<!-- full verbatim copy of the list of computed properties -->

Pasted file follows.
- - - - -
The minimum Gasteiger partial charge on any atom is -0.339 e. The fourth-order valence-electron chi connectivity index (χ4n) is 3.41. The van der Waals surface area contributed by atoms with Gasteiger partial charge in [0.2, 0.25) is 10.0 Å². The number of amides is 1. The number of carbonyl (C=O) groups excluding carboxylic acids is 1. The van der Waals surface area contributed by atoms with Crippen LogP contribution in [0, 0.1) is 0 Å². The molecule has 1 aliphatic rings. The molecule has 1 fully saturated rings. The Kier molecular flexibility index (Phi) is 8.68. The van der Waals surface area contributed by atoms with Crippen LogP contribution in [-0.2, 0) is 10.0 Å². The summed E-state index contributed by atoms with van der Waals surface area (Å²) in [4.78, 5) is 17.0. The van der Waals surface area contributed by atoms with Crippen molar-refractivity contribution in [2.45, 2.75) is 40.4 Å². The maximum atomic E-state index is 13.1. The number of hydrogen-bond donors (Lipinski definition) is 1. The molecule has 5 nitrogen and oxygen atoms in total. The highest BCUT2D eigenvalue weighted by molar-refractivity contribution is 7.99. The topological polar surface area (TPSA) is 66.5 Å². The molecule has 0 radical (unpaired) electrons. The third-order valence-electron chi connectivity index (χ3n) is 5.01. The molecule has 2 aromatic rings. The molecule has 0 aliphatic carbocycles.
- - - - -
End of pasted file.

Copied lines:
The minimum Gasteiger partial charge on any atom is -0.339 e. The fourth-order valence-electron chi connectivity index (χ4n) is 3.41. The van der Waals surface area contributed by atoms with Gasteiger partial charge in [0.2, 0.25) is 10.0 Å². The number of amides is 1. The number of carbonyl (C=O) groups excluding carboxylic acids is 1. The van der Waals surface area contributed by atoms with Crippen LogP contribution in [0, 0.1) is 0 Å². The molecule has 1 aliphatic rings. The molecule has 1 fully saturated rings. The Kier molecular flexibility index (Phi) is 8.68. The van der Waals surface area contributed by atoms with Crippen LogP contribution in [-0.2, 0) is 10.0 Å². The summed E-state index contributed by atoms with van der Waals surface area (Å²) in [4.78, 5) is 17.0. The van der Waals surface area contributed by atoms with Crippen molar-refractivity contribution in [2.45, 2.75) is 40.4 Å². The maximum atomic E-state index is 13.1. The number of hydrogen-bond donors (Lipinski definition) is 1. The molecule has 5 nitrogen and oxygen atoms in total. The highest BCUT2D eigenvalue weighted by molar-refractivity contribution is 7.99. The topological polar surface area (TPSA) is 66.5 Å². The molecule has 0 radical (unpaired) electrons. The third-order valence-electron chi connectivity index (χ3n) is 5.01. The molecule has 2 aromatic rings. The molecule has 0 aliphatic carbocycles.